Chavi Feldman

A Century of Living

Me and my Bubbie (courtesy)

The average life expectancy hovers around 73 years — this is an average between men and women and taking into account different countries. While modern medicine and health care have lengthened people’s lives, it’s still rare to live a full century.

My grandmother, my Bubbie Woolf, is 100 years old today.

Born in Gateshead in the UK, on May 10, 1924, she was one of two girls born to a religious family, right in between WWI and WWII. After marrying my grandfather, with two small boys in tow, my dad being just 3 years old, they immigrated to Canada. A few of my grandfather’s brothers and sisters had already made a life in Toronto which eventually put half the family in Canada and half in the UK.

I’m the oldest grandchild on both sides, and I have many many memories of spending time with my grandmother. Being somewhat obsessed with Lady Diana as a teenager, I was super interested in the Royal family and we shared that interest. She was a contemporary of Queen Elizabeth – being both the same age and both young girls growing up in Britain. Because of King Edward VIII’s abdication of the throne, Elizabeth suddenly found herself next in line to the throne, which she took while still a young bride, and my grandmother was in awe of the graceful way she rose to the challenge.

Later on, whenever there was a royal wedding, I would sleep over and my Bubbie would wake me up in the middle of the night so we could watch the festivities on the small TV in her bedroom in real time. She would serve me tea in delicate china teacups and we would watch all the regalia, commenting on the fashion and the pomp and ceremony. In fact, when William married Kate Middleton, my Bubbie and Zaida were here for Pesach that year. The wedding was Erev Pesach and I tried to do all the preparations I could in advance so I could come over and watch the wedding with my Bubbie.

We in the family joke that my Bubbie always secretly thought she was next in line to the throne. It was in the way she dressed, the way she held herself, emulating the grace and elegance and style of Queen Elizabeth. Always with a smart purse dangling from her wrist, a gorgeous classy suit, elegant makeup, perfect manicure – all this just to take the garbage to the curb. When the TV hit Downton Abbey first aired, I watched the incomparable Maggie Smith as The Dowager, and said, “THAT’S my Bubbie!” And anyone who has met her laughs and agrees. She’s got that same sharp wit, and she tells it like it is. She says what’s on her mind and never apologizes for it.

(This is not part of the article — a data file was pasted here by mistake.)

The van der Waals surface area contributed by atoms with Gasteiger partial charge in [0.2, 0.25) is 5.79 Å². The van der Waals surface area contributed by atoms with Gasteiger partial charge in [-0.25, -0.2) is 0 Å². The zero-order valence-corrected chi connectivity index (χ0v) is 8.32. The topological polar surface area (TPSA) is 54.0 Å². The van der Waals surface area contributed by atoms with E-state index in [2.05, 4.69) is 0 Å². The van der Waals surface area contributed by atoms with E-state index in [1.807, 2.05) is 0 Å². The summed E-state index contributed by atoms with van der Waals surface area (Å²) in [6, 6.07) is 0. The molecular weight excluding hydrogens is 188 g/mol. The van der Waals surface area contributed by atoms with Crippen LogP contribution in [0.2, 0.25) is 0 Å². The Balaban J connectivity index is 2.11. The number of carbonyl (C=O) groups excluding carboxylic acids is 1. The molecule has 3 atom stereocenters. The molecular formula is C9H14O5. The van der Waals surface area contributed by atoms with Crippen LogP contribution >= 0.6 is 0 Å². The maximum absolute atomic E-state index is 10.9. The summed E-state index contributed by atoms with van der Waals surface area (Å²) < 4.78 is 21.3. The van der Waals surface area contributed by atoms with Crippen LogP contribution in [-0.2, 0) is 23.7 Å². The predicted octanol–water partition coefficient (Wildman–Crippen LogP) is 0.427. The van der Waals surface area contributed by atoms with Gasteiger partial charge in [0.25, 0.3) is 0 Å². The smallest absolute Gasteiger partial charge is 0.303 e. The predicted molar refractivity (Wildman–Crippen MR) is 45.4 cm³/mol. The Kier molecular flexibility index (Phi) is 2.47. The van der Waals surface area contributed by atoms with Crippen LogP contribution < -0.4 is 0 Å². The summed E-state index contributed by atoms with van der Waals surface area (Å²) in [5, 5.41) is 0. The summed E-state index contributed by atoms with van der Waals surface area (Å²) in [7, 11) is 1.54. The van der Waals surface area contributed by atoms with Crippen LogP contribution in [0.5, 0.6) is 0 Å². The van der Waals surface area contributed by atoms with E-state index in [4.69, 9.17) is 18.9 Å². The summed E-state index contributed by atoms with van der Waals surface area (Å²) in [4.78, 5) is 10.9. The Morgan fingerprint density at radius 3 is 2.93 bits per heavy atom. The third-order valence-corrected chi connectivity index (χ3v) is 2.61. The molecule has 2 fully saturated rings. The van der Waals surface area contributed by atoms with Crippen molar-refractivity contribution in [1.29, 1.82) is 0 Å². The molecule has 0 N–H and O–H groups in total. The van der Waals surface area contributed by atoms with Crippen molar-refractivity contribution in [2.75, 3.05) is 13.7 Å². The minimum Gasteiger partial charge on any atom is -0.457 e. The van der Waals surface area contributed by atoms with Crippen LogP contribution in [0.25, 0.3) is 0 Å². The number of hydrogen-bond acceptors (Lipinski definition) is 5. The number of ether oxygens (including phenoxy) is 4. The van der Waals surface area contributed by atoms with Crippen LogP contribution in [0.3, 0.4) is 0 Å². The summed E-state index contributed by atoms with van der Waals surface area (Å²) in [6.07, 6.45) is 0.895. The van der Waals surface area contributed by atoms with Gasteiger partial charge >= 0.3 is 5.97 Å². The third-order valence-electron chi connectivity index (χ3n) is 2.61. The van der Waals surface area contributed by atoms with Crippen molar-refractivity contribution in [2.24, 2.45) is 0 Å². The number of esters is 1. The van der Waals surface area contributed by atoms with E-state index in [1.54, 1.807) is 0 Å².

Despite emigrating to Canada in the early 1950s, she maintained a strong posh British accent and I grew up knowing British lingo like aubergine, courgette, nappies, boot, jumper, chesterfield, serviette, etc. When my parents went away, I would often stay there, and I remember her teaching me the proper way to iron (while we watched The Young and The Restless on tv), and how to set the table properly – “Just in case the Queen is coming over.” Truth.

The charger plate, the fish knife, the bread plate, the wine glass — everything was placed just so. She taught me the proper way to use a fork and a knife, and how to eat soup — dipping the spoon in and scooping up the liquid AWAY from you and not towards. Who knew?

As I got older, I started to think about the unbelievable things she witnessed in history. While most people consult history books for descriptions of different eras, she was alive for a lot of it. She witnessed Elizabeth’s coronation and her funeral after a staggering 70 year reign in the throne — most people can’t say that.

She lived through the rise of Nazi Germany, the era of the Holocaust, but was relatively safe living in Gateshead, UK. But the war affected every Jew worldwide. She told me a story that I love telling — it’s a Holocaust story and a tale about a strong woman living way ahead of her time.

She told me that she remembered her mother bringing in a radio into the house. It was those ancient clunkers that are built into a wood credenza – essentially a cumbersome piece of furniture that sat in a sitting room, and the family would gather around it to listen to music, or the news. My great grandfather was not a big fan of the box. He believed that this would be the downfall of humanity – like “music leads to mixed dancing.” But she insisted, being a lover of all kinds of music and most especially because of the news coming out of Europe. She wanted to be informed.